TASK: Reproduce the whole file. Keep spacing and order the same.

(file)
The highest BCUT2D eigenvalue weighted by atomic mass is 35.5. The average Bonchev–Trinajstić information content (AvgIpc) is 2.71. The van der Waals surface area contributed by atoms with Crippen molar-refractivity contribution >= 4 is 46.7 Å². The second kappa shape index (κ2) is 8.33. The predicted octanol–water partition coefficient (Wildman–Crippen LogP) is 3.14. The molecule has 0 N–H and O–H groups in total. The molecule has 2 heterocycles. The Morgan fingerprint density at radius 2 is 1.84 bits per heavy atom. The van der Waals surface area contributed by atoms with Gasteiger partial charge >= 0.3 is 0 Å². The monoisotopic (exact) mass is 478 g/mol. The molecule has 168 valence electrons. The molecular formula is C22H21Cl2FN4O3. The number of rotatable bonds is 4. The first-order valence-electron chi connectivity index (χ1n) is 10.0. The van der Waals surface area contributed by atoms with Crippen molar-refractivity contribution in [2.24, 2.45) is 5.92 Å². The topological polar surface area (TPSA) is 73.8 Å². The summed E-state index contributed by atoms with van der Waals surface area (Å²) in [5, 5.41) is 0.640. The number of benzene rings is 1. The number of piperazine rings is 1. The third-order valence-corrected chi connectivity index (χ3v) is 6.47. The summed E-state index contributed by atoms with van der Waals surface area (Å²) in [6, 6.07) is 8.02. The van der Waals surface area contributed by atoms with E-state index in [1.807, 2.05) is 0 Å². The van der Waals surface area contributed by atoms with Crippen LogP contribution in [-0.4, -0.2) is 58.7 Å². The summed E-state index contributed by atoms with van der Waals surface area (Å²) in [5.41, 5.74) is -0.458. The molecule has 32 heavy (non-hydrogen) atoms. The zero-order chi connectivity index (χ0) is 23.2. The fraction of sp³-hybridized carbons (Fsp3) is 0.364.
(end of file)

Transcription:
The highest BCUT2D eigenvalue weighted by atomic mass is 35.5. The average Bonchev–Trinajstić information content (AvgIpc) is 2.71. The van der Waals surface area contributed by atoms with Crippen molar-refractivity contribution >= 4 is 46.7 Å². The second kappa shape index (κ2) is 8.33. The predicted octanol–water partition coefficient (Wildman–Crippen LogP) is 3.14. The molecule has 0 N–H and O–H groups in total. The molecule has 2 heterocycles. The Morgan fingerprint density at radius 2 is 1.84 bits per heavy atom. The van der Waals surface area contributed by atoms with Gasteiger partial charge >= 0.3 is 0 Å². The monoisotopic (exact) mass is 478 g/mol. The molecule has 168 valence electrons. The molecular formula is C22H21Cl2FN4O3. The number of rotatable bonds is 4. The first-order valence-electron chi connectivity index (χ1n) is 10.0. The van der Waals surface area contributed by atoms with Crippen molar-refractivity contribution in [2.24, 2.45) is 5.92 Å². The topological polar surface area (TPSA) is 73.8 Å². The summed E-state index contributed by atoms with van der Waals surface area (Å²) in [5, 5.41) is 0.640. The number of benzene rings is 1. The number of piperazine rings is 1. The third-order valence-corrected chi connectivity index (χ3v) is 6.47. The summed E-state index contributed by atoms with van der Waals surface area (Å²) in [6, 6.07) is 8.02. The van der Waals surface area contributed by atoms with E-state index in [1.807, 2.05) is 0 Å². The van der Waals surface area contributed by atoms with Crippen LogP contribution in [-0.4, -0.2) is 58.7 Å². The summed E-state index contributed by atoms with van der Waals surface area (Å²) in [5.41, 5.74) is -0.458. The molecule has 32 heavy (non-hydrogen) atoms. The zero-order chi connectivity index (χ0) is 23.2. The fraction of sp³-hybridized carbons (Fsp3) is 0.364.